Because of the hostilities, various forts, now known as the Kansas Forts Network, were established on the Kansas frontier. Fort Harker’s unique position at the division of the Smoky Hill Trail and the Fort Riley Road made the fort important. Fort Harker was one of three forts established to protect travelers, railroad workers, local settlements and the Santa Fe Trail.

For a time Fort Harker was the headquarters of the district of the Upper Arkansas and the supply depot for all military forts west, including Colorado, New Mexico, and portions of Arizona. Fort Harker served as a supply depot and distribution point for all the forts in Colorado, A cholera epidemic swept through Fort Harker and the newly established town of Ellsworth in July 1867 where it claimed more than 200 lives. This established Brevet Major George Sternburg as an authority on epidemic diseases. The epidemic took the life of his wife.

It was Fort Harker in the fall of 1868 that General Phil Sheridan planned his winter campaign of 1868-1869 which finally subdued the southern Indians.

In 1873 the military abandoned the fort as the railroad had put an end to its usefulness. The military reservation was opened to settlement and the buildings were sold in June 15, 1880. Fort Harker was then given the new name of Kanopolis.

The original guardhouse contains military and Indian artifacts from the 1860’s discovered during the summer of 1996 at an archaeological site organized by the Kansas State Historical Society and the Kansas Archaeological Association. Three barracks buildings of the early Fort Harker remain standing in the same area and one junior officer’s quarters is in the process of being restored. The senior officer’s and commandant’s house was recently purchased from a private owner by the Ellsworth Historical Society which manages all the Ft. Harker property.


Filed under: History, Kanopolis — Peg Britton @ 5:52 am

by Ron Welch

The prairies and plains of Kansas were dotted with military forts during America’s westward expansion in the 1800’s. Strategically placed, these early forts provided protection for both settlers and native Americans as well as travelers negotiating such difficult trails as the Santa Fe, Oregon and the Smoky Hill. While many of the early forts were sort-lived, an important lesson in American military history can be learned by touring those - both historic and active that remain.

When General Nelson Miles moved to Fort Harker he found it “more agreeable and more within the confines of civilization” than his former duty station, Fort Hays. The garrison was located within a few yards of the Kansas Pacific Railroad and mail arrived twice a day.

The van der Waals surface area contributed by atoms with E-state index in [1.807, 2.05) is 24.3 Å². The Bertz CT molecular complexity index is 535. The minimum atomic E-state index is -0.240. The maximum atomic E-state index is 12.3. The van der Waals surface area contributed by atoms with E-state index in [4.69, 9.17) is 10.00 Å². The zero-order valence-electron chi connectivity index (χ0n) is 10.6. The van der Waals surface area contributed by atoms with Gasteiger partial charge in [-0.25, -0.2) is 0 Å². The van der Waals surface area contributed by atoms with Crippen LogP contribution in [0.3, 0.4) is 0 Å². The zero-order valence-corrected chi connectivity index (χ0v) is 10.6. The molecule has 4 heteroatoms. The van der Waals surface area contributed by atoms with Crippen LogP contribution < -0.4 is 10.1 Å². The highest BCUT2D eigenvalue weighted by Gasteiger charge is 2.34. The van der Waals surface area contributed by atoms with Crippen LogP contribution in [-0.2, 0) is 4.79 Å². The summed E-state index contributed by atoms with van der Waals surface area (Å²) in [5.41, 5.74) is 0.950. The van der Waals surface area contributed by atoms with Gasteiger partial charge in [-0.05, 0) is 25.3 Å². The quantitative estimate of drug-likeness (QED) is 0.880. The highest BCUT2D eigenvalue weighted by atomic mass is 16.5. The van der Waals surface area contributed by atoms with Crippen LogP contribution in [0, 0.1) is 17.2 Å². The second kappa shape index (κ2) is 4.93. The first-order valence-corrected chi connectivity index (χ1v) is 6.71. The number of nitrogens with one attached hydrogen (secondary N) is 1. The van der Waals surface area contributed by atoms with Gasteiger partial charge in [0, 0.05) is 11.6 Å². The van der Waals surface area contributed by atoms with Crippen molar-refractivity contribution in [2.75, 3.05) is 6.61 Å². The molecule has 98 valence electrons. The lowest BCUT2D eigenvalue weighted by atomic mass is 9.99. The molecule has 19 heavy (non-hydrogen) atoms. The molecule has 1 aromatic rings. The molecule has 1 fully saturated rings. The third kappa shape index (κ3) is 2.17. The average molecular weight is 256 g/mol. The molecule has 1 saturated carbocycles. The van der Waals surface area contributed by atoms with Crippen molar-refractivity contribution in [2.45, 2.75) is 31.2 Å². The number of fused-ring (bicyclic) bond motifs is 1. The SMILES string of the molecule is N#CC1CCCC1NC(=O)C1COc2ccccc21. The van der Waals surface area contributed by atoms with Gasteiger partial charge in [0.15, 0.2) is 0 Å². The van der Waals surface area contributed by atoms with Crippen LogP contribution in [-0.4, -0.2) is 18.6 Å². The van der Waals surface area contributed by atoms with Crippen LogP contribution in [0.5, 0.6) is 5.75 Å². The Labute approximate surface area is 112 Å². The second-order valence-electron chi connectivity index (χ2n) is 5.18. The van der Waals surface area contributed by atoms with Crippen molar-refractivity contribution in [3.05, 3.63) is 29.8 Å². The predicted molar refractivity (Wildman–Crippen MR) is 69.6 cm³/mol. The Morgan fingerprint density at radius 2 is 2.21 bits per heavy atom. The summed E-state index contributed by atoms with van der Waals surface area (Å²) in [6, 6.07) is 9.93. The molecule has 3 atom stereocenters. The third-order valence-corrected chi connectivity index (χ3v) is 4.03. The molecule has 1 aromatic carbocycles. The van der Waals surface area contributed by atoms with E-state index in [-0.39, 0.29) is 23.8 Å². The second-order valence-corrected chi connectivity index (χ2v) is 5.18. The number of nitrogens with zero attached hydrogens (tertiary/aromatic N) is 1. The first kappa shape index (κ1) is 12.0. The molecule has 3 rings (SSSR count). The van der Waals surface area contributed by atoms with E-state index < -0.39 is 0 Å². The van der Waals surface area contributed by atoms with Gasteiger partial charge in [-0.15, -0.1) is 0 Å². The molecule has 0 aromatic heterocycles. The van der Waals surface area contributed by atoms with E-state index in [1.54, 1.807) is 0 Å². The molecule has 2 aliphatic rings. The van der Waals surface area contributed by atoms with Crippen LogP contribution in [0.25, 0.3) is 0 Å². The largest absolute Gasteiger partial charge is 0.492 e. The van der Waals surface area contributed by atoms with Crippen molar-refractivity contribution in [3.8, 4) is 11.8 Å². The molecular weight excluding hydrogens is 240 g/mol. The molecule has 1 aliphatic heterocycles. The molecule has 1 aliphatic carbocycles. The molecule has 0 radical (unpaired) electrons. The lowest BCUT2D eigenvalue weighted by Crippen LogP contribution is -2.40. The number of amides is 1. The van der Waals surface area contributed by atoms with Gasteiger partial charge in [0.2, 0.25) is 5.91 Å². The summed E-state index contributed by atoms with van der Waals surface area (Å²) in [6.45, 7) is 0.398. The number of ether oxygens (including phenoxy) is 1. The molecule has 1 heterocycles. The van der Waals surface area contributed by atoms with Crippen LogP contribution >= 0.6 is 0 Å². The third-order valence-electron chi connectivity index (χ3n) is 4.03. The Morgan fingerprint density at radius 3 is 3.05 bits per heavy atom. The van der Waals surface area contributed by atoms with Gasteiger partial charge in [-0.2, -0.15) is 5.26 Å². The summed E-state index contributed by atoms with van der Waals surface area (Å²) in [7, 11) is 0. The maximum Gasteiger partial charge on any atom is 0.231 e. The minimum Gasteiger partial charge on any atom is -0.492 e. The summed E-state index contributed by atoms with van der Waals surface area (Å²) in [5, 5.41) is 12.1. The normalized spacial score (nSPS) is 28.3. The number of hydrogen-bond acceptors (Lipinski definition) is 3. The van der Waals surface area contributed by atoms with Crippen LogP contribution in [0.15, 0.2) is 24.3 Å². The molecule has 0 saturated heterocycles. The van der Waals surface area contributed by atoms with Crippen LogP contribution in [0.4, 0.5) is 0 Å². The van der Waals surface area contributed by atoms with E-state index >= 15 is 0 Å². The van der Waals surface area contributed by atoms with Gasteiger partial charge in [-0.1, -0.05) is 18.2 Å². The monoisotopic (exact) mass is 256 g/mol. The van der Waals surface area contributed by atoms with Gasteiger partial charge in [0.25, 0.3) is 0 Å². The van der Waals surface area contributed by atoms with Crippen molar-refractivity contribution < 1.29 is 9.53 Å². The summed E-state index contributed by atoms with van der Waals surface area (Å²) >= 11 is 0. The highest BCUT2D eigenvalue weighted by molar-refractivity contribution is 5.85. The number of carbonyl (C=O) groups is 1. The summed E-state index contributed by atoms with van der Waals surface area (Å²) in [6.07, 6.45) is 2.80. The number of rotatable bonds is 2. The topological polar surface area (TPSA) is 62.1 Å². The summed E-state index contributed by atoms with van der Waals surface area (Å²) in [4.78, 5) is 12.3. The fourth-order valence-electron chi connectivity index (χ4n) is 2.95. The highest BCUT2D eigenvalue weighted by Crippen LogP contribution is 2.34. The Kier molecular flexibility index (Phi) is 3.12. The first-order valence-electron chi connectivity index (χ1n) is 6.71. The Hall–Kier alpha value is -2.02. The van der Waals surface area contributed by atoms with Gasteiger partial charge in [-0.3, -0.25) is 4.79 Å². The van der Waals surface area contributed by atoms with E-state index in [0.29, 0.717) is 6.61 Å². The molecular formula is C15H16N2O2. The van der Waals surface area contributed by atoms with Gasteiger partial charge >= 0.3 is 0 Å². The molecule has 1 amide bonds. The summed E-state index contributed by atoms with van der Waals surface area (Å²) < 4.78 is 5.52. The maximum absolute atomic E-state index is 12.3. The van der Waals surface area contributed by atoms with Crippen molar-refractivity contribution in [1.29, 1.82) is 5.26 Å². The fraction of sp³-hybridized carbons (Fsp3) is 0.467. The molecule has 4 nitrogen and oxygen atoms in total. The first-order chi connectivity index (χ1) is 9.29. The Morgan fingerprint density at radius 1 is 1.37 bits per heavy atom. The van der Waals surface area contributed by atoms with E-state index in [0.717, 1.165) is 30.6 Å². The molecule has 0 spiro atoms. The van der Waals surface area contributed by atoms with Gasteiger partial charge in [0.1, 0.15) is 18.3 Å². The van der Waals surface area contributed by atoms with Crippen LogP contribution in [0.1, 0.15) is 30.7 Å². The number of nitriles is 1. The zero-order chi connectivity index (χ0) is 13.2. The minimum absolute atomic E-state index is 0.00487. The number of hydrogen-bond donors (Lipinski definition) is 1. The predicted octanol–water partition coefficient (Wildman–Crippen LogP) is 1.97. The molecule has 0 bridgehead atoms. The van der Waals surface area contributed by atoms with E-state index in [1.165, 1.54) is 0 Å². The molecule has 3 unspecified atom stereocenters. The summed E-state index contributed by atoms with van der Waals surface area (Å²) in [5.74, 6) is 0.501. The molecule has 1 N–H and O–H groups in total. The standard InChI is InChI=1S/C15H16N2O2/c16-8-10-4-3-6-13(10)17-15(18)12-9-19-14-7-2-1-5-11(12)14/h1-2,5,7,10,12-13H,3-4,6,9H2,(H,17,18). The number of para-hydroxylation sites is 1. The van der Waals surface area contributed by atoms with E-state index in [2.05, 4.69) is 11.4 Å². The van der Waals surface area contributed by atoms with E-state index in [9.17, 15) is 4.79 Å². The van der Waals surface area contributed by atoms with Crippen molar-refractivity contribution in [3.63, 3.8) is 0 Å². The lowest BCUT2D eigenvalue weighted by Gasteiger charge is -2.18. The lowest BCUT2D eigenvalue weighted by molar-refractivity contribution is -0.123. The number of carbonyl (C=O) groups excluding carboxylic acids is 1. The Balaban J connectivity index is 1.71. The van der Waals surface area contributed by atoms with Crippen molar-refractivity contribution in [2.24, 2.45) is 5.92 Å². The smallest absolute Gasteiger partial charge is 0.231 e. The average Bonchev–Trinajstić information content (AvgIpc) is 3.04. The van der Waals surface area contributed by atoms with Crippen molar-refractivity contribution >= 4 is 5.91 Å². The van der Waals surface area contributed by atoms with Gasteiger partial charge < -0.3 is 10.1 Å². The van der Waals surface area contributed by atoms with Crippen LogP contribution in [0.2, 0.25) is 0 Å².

Because of its central location next to the Smoky Hill River, near the old Santa Fe Trail in Ellsworth County, the post was a point of rendezvous for many troops and their commanders. It also was an important supply stop for other forts in Kansas, Oklahoma, Texas and New Mexico.

The original installation, known as Fort Ellsworth, was built a mile away from Fort Harker’s present site in 1864. It was moved in 1867. That same year, one George A. Custer passed through the post enroute to an unauthorized meeting with his wife that later resulted in his being court-martialed and suspended from duty for a year.

A cholera epidemic claimed more than 200 lives at Fort Harker in the late 1860’s and, and by 1873, the post had outlived its usefulness and was abandoned. Wooden materials used in its construction were salvaged by settlers nearby.

Remaining structures include a two-story stone guardhouse and three stone officer’s quarters now being used as private residences. The top floor of the guardhouse which is open to the public, had six 7′ x 3′ cells that proved almost unbearable to prisoners in the summer heat. According to the post surgeon, “the ventilation of the cells is defective and it is difficult to remedy this in the present building without giving many of the more daring prisoners chances of escape.”

A museum in the guardhouse displays military items and historical memorabilia.


Filed under: County Sites, Kanopolis — Peg Britton @ 12:03 am

By Jim Gray

Bruce Scates, Jr. and Dortha Scates of Richardson, Texas were accompanied by Steven and Penny (Scates) Williams to Ellsworth, Sunday, March 9 2003 to visit the old home land.

Bruce’s great-grandfather, Elisha Scates, was one of the original settlers of Thompson Creek in 1866. The pilgrimage was the result of his daughter Penny’s interest in the family history. While researching the family, Penny ran across information on the internet that mentioned a Scates Cemetery in Ellsworth County. That was approximately one year ago. It was the first time that she or her father had ever heard of the cemetery that bore their family name.

Elisha’s son, John R. Scates moved to Ellsworth and became a mail carrier. Their youngest son, Bruce Randolph Scates was born in Ellsworth, Aug. 4, 1900. That is Bruce Scates, Jr.’s father. Penny’s grandfather. Most of the family eventually moved away. Elisa and Sarah joined a son, William, in Fairview, Okla. Elisha died there May 31, 1902. Sarah followed him, December 12, 1908.

Pearl Scates was another of Elisha and Sarah’s children. She married Earl Flanders and was the only Scates family member to remain in the area. They are both buried in the old Ellsworth Cemetery on the south edge of town. A visit was paid to their gravesite before traveling to Fort Harker. Jim Gray and Linda and Andrew Kohls were the guides for the day.

The Scates Cemetery is on the land that once was Elisha and Sarah Scates claim. The family gathered in front of the arched gateway for a picture and again at the monument dedicated to the “memory of pioneer days”. The view of Thompson’s Creek is an impressive panorama that bears witness not only to the Scates family origins, but to Ellsworth County itself.

Note: Jim Gray is a rancher, a historian and the co-owner of Drovers Mercantile in downtown Ellsworth. He and Linda Kohls are the founders of the C.O.W.B.O.Y. Society, an organization devoted to the preservation of the Old West.